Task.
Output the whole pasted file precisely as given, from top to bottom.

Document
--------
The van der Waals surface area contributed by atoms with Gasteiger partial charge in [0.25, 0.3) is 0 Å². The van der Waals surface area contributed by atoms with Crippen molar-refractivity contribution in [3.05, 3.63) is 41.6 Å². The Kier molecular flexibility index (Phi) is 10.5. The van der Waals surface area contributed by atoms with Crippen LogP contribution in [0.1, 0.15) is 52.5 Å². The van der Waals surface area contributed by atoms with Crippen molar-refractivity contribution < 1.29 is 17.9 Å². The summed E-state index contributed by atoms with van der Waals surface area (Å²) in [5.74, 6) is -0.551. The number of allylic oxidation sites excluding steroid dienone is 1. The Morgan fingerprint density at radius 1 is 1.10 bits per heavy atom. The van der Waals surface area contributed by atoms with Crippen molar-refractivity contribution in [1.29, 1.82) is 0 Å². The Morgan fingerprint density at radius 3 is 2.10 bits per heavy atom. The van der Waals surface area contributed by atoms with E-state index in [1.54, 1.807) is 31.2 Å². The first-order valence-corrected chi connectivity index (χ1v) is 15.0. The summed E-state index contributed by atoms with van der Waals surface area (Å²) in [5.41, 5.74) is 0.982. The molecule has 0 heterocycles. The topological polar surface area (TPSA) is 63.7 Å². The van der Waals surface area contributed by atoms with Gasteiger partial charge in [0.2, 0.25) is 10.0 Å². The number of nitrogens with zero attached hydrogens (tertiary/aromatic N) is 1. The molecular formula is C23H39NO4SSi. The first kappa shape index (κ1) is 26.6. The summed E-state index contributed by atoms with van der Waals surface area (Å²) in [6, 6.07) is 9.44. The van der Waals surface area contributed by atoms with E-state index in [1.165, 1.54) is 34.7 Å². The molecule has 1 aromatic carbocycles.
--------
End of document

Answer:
The van der Waals surface area contributed by atoms with Gasteiger partial charge in [0.25, 0.3) is 0 Å². The van der Waals surface area contributed by atoms with Crippen molar-refractivity contribution in [3.05, 3.63) is 41.6 Å². The Kier molecular flexibility index (Phi) is 10.5. The van der Waals surface area contributed by atoms with Crippen LogP contribution in [0.1, 0.15) is 52.5 Å². The van der Waals surface area contributed by atoms with Crippen molar-refractivity contribution < 1.29 is 17.9 Å². The summed E-state index contributed by atoms with van der Waals surface area (Å²) in [5.74, 6) is -0.551. The number of allylic oxidation sites excluding steroid dienone is 1. The Morgan fingerprint density at radius 1 is 1.10 bits per heavy atom. The van der Waals surface area contributed by atoms with Crippen molar-refractivity contribution in [1.29, 1.82) is 0 Å². The Morgan fingerprint density at radius 3 is 2.10 bits per heavy atom. The van der Waals surface area contributed by atoms with E-state index in [1.54, 1.807) is 31.2 Å². The first-order valence-corrected chi connectivity index (χ1v) is 15.0. The summed E-state index contributed by atoms with van der Waals surface area (Å²) in [5.41, 5.74) is 0.982. The molecule has 0 heterocycles. The topological polar surface area (TPSA) is 63.7 Å². The van der Waals surface area contributed by atoms with Gasteiger partial charge in [0.2, 0.25) is 10.0 Å². The number of nitrogens with zero attached hydrogens (tertiary/aromatic N) is 1. The molecular formula is C23H39NO4SSi. The first kappa shape index (κ1) is 26.6. The summed E-state index contributed by atoms with van der Waals surface area (Å²) in [6, 6.07) is 9.44. The van der Waals surface area contributed by atoms with E-state index in [1.165, 1.54) is 34.7 Å². The molecule has 1 aromatic carbocycles.